We Went To Wonderland
Involving travelogue nee examination of an elder Chinese generation's view of the Western world.
Now, the heady days of 2006 saw the appearance of a strange, yet rather compelling film called How Is Your Fish Today? I'm forced to admit that this is the sort of film I make the decision to watch based purely on the abstract nature of the title, however it turned out to be quite the treat. In part biographical, part fiction, part documentary, part something else entirely, it was certainly one of the more memorable and interesting films of that year's crop and one of the few films I regret not taking time to write about, as it seems to have otherwise evaporated completely
News of the director Xiaolu Guo's latest film showing at the 2k8 incarnation of the festival was therefore rather well received from this quarter at least, although exactly when I started being a quarter I'm not sure. While this outing shows less of the inventiveness of the last effort, it's certainly charming enough to warrant at least a small portion of your attention.
That said, writing any sort of plot synopsis is not going to sound massively promising. Guo picks up a black and white camera, or at least switches mode on a colour one, and follows her mother and father around as they take a trip to Europe from their home in China to see both their daughter and the sights.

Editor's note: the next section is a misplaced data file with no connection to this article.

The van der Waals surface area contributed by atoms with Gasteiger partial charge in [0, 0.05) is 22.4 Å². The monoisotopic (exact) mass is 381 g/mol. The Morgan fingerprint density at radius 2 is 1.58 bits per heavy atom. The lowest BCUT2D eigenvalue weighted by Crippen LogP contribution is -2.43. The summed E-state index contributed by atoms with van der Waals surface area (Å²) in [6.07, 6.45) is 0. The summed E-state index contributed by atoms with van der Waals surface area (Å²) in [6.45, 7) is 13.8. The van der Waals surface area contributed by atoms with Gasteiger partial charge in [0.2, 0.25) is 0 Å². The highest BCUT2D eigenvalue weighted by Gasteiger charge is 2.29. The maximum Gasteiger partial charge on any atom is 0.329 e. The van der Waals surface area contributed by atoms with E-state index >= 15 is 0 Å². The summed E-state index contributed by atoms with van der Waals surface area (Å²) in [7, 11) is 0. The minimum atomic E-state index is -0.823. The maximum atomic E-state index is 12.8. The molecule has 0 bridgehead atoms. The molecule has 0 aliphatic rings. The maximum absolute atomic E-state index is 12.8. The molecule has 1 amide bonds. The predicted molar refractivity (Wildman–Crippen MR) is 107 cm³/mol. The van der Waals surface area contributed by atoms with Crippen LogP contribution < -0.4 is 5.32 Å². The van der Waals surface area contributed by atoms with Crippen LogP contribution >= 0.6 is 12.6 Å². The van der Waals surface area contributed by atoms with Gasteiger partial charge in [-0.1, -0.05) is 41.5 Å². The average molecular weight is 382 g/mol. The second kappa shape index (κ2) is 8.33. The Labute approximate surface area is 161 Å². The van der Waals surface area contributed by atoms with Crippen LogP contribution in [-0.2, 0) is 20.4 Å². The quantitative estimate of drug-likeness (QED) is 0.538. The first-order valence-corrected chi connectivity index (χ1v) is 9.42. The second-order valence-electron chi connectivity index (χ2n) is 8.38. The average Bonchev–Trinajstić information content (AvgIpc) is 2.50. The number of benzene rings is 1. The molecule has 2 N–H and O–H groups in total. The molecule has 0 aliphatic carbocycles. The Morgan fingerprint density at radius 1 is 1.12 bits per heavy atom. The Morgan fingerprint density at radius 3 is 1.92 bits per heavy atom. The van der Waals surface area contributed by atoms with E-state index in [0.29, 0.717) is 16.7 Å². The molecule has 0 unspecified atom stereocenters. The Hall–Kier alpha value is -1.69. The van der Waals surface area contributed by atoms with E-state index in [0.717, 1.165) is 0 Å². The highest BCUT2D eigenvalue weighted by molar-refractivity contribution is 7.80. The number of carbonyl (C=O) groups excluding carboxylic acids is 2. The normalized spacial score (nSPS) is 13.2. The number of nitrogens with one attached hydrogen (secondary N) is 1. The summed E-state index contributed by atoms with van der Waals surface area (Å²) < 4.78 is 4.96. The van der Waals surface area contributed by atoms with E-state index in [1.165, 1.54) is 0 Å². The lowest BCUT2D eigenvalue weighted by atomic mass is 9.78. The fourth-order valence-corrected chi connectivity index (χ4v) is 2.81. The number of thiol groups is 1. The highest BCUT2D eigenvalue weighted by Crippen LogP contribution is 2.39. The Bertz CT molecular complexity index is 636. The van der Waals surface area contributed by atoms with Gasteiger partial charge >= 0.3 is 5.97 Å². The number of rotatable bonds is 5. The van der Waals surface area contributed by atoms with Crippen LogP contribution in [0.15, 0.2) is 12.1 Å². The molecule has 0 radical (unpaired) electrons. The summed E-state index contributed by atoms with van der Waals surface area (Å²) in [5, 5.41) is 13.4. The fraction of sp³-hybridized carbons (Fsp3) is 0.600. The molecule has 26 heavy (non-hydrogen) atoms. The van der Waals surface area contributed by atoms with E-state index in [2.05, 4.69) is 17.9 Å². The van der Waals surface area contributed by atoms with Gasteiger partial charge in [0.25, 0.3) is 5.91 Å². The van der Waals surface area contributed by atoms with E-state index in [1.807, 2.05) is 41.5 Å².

Part travelogue, part exploration of an elder Chinese generation's attitudes to the Western world (that being the titular Wonderland conceit), the obviously personal element of the film does allow for a great deal of charm to sally forth from the screen. Guo's father has suffered from throat cancer, having his voicebox removed and only able to communicate through writing notes. While this provides another interesting narrative hook to hang the film upon, it also in this case means than often his statements appear as flashing white text on a plain black background, rather unfortunately putting one in mind of a Monty Python skit and expecting Graham Chapman to show up and declare it all far too silly.
This, of course, doesn't happen, although it sometimes seems that it should. Regardless of how interestingly shot this is, and even when capturing fairly mundane events and locales Guo has an great eye for details and framing, there's the inescapable feeling that this is not much more than "What My Parents Did On Their Holiday", by Xiaolu Guo, aged eight and a half.
This is harsh. There may perhaps be little of of devastatingly original cultural commentary on show here, what with Guo the Elder's major criticism of Western culture being that the garbage isn't collected frequently enough, but that doesn't stop it being a lovely, engaging tale of lives less ordinary than my on dismal little existence. Hopefully will prove to be a little more accessible than Guo's previous outing, as she's proving to be a filmmaker I'd love to see more of. Or even a DVD of her previous stuff would be a welcome start.
Were I in the business of passing quantifiable judgements, I'd award this 3/5 TippyMarks.
Li He Ying